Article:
The Bottom Feeder: Davis, Cotton key A’s four-game sweep of the Yankees

June 18, 2017

MLB, Oakland Athletics


Oakland Athletics’ Khris Davis (2) is congratulated by Chad Pinder (18) after hitting a two-run home run against the New York Yankees during the third inning of a baseball game on Sunday, June 18, 2017, in Oakland, Calif. (AP Photo/Tony Avelar)

By Morris Phillips

OAKLAND-On one of the hottest days on record at the Coliseum, it didn’t matter that Khris Davis had been swinging a cold bat.

The A’s home run leader took an 0 for 5 collar with four strikeouts on Saturday, dropping his batting average to .236 and boosting his strikeout total to an alarming 90 just 68 games into the season. Any big-league hitter knows that struggles to that degree can be mentally taxing.

But obviously not as taxing as facing an inexperienced pitcher who’s on the ropes is invigorating. With the Yankees’ early lead suddenly wiped out and starter Luis Cessa offering a 2-1 pitch with a runner aboard, Davis had his slump busting scenario in place.

Cessa’s mid-90’s fastball up in the zone made the Yankees’ rookie making only his second big-league appearance look as if he hadn’t consulted the scouting report on Davis.  The mighty mite slugger who uses his quick hands as much as his lower-body base to drive baseballs out of the park jumped on Cessa’s offering and deposited it beyond the centerfield wall just like that.

Davis’ team-leading 18th home run traveled an estimated 445 feet, and came just two batters after Chad Pinder erased the Yankees’ two-run lead with a double into the gap. Pinder taxed Cessa by fouling off four, consecutive pitches before finding one to his liking. The A’s entered the third with no hits.  They exited with four hits, and a 4-2 lead.

“The first two innings, (Cessa) was down in the zone,” Yankees manager Joe Girardi said. “He got some balls up and it led to some balls in the gap and the home run, and that was the difference.”

Jharel Cotton pitched into the seventh inning, and Sean Doolittle gained the save as the A’s held on for a 4-3 win, and a four-game sweep of the AL East-leading Yankees. The A’s entered the series off a disappointing road trip, but won three of the games against New York by one run.  One key was their season-long bugaboo of committing costly errors disappeared. The A’s had just two errors in the series, the second coming in the ninth inning on Sunday.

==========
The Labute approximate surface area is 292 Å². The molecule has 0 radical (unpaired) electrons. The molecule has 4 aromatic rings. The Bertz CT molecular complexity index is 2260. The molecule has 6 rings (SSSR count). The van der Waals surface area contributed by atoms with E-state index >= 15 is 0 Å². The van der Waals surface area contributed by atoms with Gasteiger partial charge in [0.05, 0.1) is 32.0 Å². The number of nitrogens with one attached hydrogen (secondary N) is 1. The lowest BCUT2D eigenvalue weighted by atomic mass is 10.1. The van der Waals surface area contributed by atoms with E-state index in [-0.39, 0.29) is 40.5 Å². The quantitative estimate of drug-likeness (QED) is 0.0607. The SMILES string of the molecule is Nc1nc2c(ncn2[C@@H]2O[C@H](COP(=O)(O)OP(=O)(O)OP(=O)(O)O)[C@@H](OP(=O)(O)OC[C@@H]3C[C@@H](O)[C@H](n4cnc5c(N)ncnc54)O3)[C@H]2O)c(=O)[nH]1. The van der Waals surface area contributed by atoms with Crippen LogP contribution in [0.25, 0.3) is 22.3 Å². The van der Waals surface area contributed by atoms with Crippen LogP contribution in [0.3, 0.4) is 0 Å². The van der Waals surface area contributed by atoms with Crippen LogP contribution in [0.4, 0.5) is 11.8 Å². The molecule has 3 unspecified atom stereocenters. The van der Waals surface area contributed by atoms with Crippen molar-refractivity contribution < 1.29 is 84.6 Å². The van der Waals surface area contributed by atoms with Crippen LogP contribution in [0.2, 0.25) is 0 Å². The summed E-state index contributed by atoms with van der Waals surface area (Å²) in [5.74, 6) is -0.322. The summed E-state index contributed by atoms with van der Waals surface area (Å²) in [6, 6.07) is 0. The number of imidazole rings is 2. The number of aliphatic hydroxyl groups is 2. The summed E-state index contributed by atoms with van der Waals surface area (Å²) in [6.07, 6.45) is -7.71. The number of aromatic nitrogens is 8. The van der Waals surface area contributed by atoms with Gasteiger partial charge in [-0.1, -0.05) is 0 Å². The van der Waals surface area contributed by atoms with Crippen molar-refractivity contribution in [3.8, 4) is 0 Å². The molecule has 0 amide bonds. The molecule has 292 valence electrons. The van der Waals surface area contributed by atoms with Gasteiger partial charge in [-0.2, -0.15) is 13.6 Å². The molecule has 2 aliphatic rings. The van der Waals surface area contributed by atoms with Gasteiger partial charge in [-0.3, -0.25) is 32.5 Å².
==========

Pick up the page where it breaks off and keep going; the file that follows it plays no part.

“That’s a great team on the other side, they’ve got a lot of power guys, and we just battled and battled,” outfielder Matt Joyce said. “It showed how relentless we can be.”

The A’s entered the series buried in the American League basement, and even after the sweep, are still in possession of the AL’s worst record.  But at 31-38, and still 15 games behind division-leading Houston, you get a sense the young-and-getting-younger A’s are building on something.

Manager Bob Melvin brushed off comparisons to the 2012 A’s, who also swept the Yankees on their way to earning a division title on the season’s final day. But he was quick to point out that for the team’s newest members–and likely their future core–this was an eye-opener and confidence builder.

“If you’re a Matt Chapman, a Chad Pinder, a Jaycob Brugman, guys that are just getting here, to know you can have a series like this gives you a lot of confidence, not only in yourself but as a team,” Melvin said.

NOTES: The first pitch temperature at the Coliseum was 90 degrees, the hottest such reading since 2008.

The A’s improved to 22-13 at home, giving them MLB’s biggest disparity between home and road results.  The A’s are only 9-25 on the road with a three-game series in Chicago against the White Sox starting Friday night as their next opportunity to improve their road numbers.

Reliever Santiago Casilla was hit by a batted ball in the shoulder during Saturday warmups, and despite declaring himself as unscathed and healthy, Melvin reiterated after the game that he had no plans to use Casilla in Sunday’s game.


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